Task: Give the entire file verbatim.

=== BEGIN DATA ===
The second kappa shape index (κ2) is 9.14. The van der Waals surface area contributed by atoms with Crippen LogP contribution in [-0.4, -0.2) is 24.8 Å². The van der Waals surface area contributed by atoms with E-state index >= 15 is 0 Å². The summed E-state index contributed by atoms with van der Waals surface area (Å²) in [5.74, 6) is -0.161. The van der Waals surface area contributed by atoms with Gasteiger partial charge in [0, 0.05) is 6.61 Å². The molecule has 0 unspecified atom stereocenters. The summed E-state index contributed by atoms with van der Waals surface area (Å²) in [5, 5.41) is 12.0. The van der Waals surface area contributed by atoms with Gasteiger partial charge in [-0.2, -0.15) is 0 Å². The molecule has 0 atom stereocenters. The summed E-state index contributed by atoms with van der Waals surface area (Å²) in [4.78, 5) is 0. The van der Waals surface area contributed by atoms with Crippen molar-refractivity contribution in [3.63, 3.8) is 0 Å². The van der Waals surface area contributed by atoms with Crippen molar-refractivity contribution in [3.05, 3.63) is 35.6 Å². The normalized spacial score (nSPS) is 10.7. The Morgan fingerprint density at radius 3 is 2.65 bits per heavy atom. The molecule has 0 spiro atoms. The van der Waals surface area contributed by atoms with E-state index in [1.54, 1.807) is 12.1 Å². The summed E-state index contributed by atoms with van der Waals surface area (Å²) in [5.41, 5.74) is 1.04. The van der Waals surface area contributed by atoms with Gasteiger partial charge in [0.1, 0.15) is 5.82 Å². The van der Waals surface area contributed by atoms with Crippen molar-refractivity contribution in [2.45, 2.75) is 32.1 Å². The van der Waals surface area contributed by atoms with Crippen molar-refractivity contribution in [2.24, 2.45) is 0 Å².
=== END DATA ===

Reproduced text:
The second kappa shape index (κ2) is 9.14. The van der Waals surface area contributed by atoms with Crippen LogP contribution in [-0.4, -0.2) is 24.8 Å². The van der Waals surface area contributed by atoms with E-state index >= 15 is 0 Å². The summed E-state index contributed by atoms with van der Waals surface area (Å²) in [5.74, 6) is -0.161. The van der Waals surface area contributed by atoms with Gasteiger partial charge in [0, 0.05) is 6.61 Å². The molecule has 0 unspecified atom stereocenters. The summed E-state index contributed by atoms with van der Waals surface area (Å²) in [5, 5.41) is 12.0. The van der Waals surface area contributed by atoms with Gasteiger partial charge in [-0.2, -0.15) is 0 Å². The molecule has 0 atom stereocenters. The summed E-state index contributed by atoms with van der Waals surface area (Å²) in [4.78, 5) is 0. The van der Waals surface area contributed by atoms with Crippen molar-refractivity contribution in [3.63, 3.8) is 0 Å². The van der Waals surface area contributed by atoms with Crippen molar-refractivity contribution in [3.05, 3.63) is 35.6 Å². The normalized spacial score (nSPS) is 10.7. The Morgan fingerprint density at radius 3 is 2.65 bits per heavy atom. The molecule has 0 spiro atoms. The van der Waals surface area contributed by atoms with E-state index in [1.54, 1.807) is 12.1 Å². The summed E-state index contributed by atoms with van der Waals surface area (Å²) in [5.41, 5.74) is 1.04. The van der Waals surface area contributed by atoms with Gasteiger partial charge in [0.1, 0.15) is 5.82 Å². The van der Waals surface area contributed by atoms with Crippen molar-refractivity contribution in [2.45, 2.75) is 32.1 Å². The van der Waals surface area contributed by atoms with Crippen molar-refractivity contribution in [2.24, 2.45) is 0 Å².